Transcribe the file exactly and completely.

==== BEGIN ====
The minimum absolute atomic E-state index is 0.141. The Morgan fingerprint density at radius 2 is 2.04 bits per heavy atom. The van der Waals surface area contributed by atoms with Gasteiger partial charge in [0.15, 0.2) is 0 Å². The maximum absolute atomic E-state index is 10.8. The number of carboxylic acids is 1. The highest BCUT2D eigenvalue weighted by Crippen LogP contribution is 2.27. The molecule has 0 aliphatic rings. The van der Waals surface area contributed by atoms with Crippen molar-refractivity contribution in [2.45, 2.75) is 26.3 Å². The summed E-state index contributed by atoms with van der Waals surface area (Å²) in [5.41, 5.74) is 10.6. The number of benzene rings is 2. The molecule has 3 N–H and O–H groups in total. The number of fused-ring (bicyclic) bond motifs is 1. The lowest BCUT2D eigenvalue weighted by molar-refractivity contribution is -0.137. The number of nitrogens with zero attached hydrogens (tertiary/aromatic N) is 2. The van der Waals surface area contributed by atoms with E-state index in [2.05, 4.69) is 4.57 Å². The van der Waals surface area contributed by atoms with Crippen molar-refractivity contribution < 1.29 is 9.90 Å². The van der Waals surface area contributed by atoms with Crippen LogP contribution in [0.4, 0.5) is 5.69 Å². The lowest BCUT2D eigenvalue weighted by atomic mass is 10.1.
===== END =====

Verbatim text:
The minimum absolute atomic E-state index is 0.141. The Morgan fingerprint density at radius 2 is 2.04 bits per heavy atom. The van der Waals surface area contributed by atoms with Gasteiger partial charge in [0.15, 0.2) is 0 Å². The maximum absolute atomic E-state index is 10.8. The number of carboxylic acids is 1. The highest BCUT2D eigenvalue weighted by Crippen LogP contribution is 2.27. The molecule has 0 aliphatic rings. The van der Waals surface area contributed by atoms with Crippen molar-refractivity contribution in [2.45, 2.75) is 26.3 Å². The summed E-state index contributed by atoms with van der Waals surface area (Å²) in [5.41, 5.74) is 10.6. The number of benzene rings is 2. The molecule has 3 N–H and O–H groups in total. The number of fused-ring (bicyclic) bond motifs is 1. The lowest BCUT2D eigenvalue weighted by molar-refractivity contribution is -0.137. The number of nitrogens with zero attached hydrogens (tertiary/aromatic N) is 2. The van der Waals surface area contributed by atoms with E-state index in [2.05, 4.69) is 4.57 Å². The van der Waals surface area contributed by atoms with Crippen molar-refractivity contribution < 1.29 is 9.90 Å². The van der Waals surface area contributed by atoms with Crippen LogP contribution in [0.4, 0.5) is 5.69 Å². The lowest BCUT2D eigenvalue weighted by atomic mass is 10.1.